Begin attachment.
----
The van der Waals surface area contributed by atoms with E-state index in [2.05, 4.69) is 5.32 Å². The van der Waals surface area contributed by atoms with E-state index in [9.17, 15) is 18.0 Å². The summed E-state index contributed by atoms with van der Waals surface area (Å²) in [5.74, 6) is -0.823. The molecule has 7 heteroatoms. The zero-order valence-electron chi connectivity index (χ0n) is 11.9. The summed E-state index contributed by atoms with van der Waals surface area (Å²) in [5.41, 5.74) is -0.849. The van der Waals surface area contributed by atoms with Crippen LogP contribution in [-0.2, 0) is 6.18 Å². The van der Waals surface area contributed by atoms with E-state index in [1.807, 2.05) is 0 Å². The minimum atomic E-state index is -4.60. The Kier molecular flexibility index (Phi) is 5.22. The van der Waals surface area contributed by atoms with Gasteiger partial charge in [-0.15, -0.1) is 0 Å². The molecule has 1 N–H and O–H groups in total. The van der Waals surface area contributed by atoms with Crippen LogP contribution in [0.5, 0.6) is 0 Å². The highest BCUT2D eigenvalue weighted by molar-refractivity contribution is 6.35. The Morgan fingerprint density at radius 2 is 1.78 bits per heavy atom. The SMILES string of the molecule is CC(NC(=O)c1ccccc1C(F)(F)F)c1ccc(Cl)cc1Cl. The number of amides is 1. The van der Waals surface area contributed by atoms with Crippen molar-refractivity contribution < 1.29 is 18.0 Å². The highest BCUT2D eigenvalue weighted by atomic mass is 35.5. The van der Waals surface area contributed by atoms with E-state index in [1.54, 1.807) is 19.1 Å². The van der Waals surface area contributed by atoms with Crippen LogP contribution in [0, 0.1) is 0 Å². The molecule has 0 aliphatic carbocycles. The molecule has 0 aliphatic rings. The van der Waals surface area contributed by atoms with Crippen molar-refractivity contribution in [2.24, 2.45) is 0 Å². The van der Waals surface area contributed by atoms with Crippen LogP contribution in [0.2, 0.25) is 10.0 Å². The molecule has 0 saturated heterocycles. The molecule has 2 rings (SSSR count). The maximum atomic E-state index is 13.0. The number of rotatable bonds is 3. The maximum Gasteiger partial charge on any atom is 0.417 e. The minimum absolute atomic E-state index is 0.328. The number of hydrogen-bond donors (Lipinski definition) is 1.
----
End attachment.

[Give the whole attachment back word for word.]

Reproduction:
The van der Waals surface area contributed by atoms with E-state index in [2.05, 4.69) is 5.32 Å². The van der Waals surface area contributed by atoms with E-state index in [9.17, 15) is 18.0 Å². The summed E-state index contributed by atoms with van der Waals surface area (Å²) in [5.74, 6) is -0.823. The molecule has 7 heteroatoms. The zero-order valence-electron chi connectivity index (χ0n) is 11.9. The summed E-state index contributed by atoms with van der Waals surface area (Å²) in [5.41, 5.74) is -0.849. The van der Waals surface area contributed by atoms with Crippen LogP contribution in [-0.2, 0) is 6.18 Å². The van der Waals surface area contributed by atoms with E-state index in [1.807, 2.05) is 0 Å². The minimum atomic E-state index is -4.60. The Kier molecular flexibility index (Phi) is 5.22. The van der Waals surface area contributed by atoms with Gasteiger partial charge in [-0.15, -0.1) is 0 Å². The molecule has 1 N–H and O–H groups in total. The van der Waals surface area contributed by atoms with Crippen LogP contribution in [0.5, 0.6) is 0 Å². The highest BCUT2D eigenvalue weighted by molar-refractivity contribution is 6.35. The Morgan fingerprint density at radius 2 is 1.78 bits per heavy atom. The SMILES string of the molecule is CC(NC(=O)c1ccccc1C(F)(F)F)c1ccc(Cl)cc1Cl. The number of amides is 1. The van der Waals surface area contributed by atoms with Crippen molar-refractivity contribution < 1.29 is 18.0 Å². The highest BCUT2D eigenvalue weighted by atomic mass is 35.5. The van der Waals surface area contributed by atoms with E-state index in [1.54, 1.807) is 19.1 Å². The van der Waals surface area contributed by atoms with Crippen LogP contribution in [0, 0.1) is 0 Å². The molecule has 0 aliphatic carbocycles. The molecule has 0 aliphatic rings. The van der Waals surface area contributed by atoms with Crippen molar-refractivity contribution in [2.24, 2.45) is 0 Å². The van der Waals surface area contributed by atoms with Crippen LogP contribution in [0.2, 0.25) is 10.0 Å². The molecule has 0 saturated heterocycles. The molecule has 2 rings (SSSR count). The maximum atomic E-state index is 13.0. The number of rotatable bonds is 3. The maximum Gasteiger partial charge on any atom is 0.417 e. The minimum absolute atomic E-state index is 0.328. The number of hydrogen-bond donors (Lipinski definition) is 1.